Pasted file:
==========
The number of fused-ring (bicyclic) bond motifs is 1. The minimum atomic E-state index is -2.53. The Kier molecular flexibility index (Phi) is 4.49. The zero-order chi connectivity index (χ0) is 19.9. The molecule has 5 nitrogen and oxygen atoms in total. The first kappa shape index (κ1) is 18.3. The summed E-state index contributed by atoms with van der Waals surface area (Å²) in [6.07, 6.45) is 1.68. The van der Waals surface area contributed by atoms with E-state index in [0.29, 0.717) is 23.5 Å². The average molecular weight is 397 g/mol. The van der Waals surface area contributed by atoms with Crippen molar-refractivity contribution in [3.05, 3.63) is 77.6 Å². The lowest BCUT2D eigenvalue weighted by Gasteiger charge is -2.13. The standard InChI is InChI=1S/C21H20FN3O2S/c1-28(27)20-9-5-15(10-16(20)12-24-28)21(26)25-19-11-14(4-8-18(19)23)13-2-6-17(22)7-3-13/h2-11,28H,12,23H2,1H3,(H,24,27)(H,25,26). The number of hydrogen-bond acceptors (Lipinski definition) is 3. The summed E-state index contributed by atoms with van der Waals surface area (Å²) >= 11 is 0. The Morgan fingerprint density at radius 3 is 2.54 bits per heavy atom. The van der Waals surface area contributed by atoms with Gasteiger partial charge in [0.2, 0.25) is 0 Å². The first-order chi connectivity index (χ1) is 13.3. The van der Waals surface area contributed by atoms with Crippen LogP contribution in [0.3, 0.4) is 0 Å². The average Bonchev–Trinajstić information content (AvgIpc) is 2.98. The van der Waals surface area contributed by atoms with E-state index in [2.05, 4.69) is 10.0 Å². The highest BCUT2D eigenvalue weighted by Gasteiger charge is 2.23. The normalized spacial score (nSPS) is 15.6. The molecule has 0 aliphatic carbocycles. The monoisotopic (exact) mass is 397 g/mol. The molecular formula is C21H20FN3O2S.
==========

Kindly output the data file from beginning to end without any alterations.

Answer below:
The number of fused-ring (bicyclic) bond motifs is 1. The minimum atomic E-state index is -2.53. The Kier molecular flexibility index (Phi) is 4.49. The zero-order chi connectivity index (χ0) is 19.9. The molecule has 5 nitrogen and oxygen atoms in total. The first kappa shape index (κ1) is 18.3. The summed E-state index contributed by atoms with van der Waals surface area (Å²) in [6.07, 6.45) is 1.68. The van der Waals surface area contributed by atoms with E-state index in [0.29, 0.717) is 23.5 Å². The average molecular weight is 397 g/mol. The van der Waals surface area contributed by atoms with Crippen molar-refractivity contribution in [3.05, 3.63) is 77.6 Å². The lowest BCUT2D eigenvalue weighted by Gasteiger charge is -2.13. The standard InChI is InChI=1S/C21H20FN3O2S/c1-28(27)20-9-5-15(10-16(20)12-24-28)21(26)25-19-11-14(4-8-18(19)23)13-2-6-17(22)7-3-13/h2-11,28H,12,23H2,1H3,(H,24,27)(H,25,26). The number of hydrogen-bond acceptors (Lipinski definition) is 3. The summed E-state index contributed by atoms with van der Waals surface area (Å²) >= 11 is 0. The Morgan fingerprint density at radius 3 is 2.54 bits per heavy atom. The van der Waals surface area contributed by atoms with Gasteiger partial charge in [0.2, 0.25) is 0 Å². The first-order chi connectivity index (χ1) is 13.3. The van der Waals surface area contributed by atoms with Crippen LogP contribution in [0.3, 0.4) is 0 Å². The average Bonchev–Trinajstić information content (AvgIpc) is 2.98. The van der Waals surface area contributed by atoms with E-state index in [2.05, 4.69) is 10.0 Å². The highest BCUT2D eigenvalue weighted by Gasteiger charge is 2.23. The normalized spacial score (nSPS) is 15.6. The molecule has 0 aliphatic carbocycles. The monoisotopic (exact) mass is 397 g/mol. The molecular formula is C21H20FN3O2S.